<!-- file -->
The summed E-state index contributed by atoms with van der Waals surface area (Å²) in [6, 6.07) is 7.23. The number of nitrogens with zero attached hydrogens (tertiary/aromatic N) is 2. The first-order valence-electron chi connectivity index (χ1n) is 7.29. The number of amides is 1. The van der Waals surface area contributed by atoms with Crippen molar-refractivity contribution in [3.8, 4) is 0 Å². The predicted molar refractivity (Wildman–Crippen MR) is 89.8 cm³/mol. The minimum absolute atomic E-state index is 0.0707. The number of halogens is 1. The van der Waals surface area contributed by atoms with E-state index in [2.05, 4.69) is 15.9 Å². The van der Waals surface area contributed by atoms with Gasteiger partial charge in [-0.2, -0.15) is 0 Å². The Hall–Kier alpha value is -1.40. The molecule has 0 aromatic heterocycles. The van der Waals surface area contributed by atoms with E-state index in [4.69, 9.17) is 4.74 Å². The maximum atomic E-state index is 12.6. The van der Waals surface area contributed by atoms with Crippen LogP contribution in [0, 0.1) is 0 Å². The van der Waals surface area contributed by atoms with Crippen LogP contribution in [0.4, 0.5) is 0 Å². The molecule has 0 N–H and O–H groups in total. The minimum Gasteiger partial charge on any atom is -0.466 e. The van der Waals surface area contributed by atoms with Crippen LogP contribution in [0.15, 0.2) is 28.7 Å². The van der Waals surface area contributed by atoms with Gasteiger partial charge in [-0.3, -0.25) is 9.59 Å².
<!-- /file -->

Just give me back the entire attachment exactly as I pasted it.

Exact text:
The summed E-state index contributed by atoms with van der Waals surface area (Å²) in [6, 6.07) is 7.23. The number of nitrogens with zero attached hydrogens (tertiary/aromatic N) is 2. The first-order valence-electron chi connectivity index (χ1n) is 7.29. The number of amides is 1. The van der Waals surface area contributed by atoms with Crippen molar-refractivity contribution in [3.8, 4) is 0 Å². The predicted molar refractivity (Wildman–Crippen MR) is 89.8 cm³/mol. The minimum absolute atomic E-state index is 0.0707. The number of halogens is 1. The van der Waals surface area contributed by atoms with E-state index in [2.05, 4.69) is 15.9 Å². The van der Waals surface area contributed by atoms with Gasteiger partial charge in [-0.2, -0.15) is 0 Å². The Hall–Kier alpha value is -1.40. The molecule has 0 aromatic heterocycles. The van der Waals surface area contributed by atoms with E-state index in [4.69, 9.17) is 4.74 Å². The maximum atomic E-state index is 12.6. The van der Waals surface area contributed by atoms with Crippen LogP contribution in [0, 0.1) is 0 Å². The van der Waals surface area contributed by atoms with Crippen LogP contribution in [0.4, 0.5) is 0 Å². The molecule has 0 N–H and O–H groups in total. The minimum Gasteiger partial charge on any atom is -0.466 e. The van der Waals surface area contributed by atoms with Crippen LogP contribution in [0.15, 0.2) is 28.7 Å². The van der Waals surface area contributed by atoms with Gasteiger partial charge in [-0.3, -0.25) is 9.59 Å².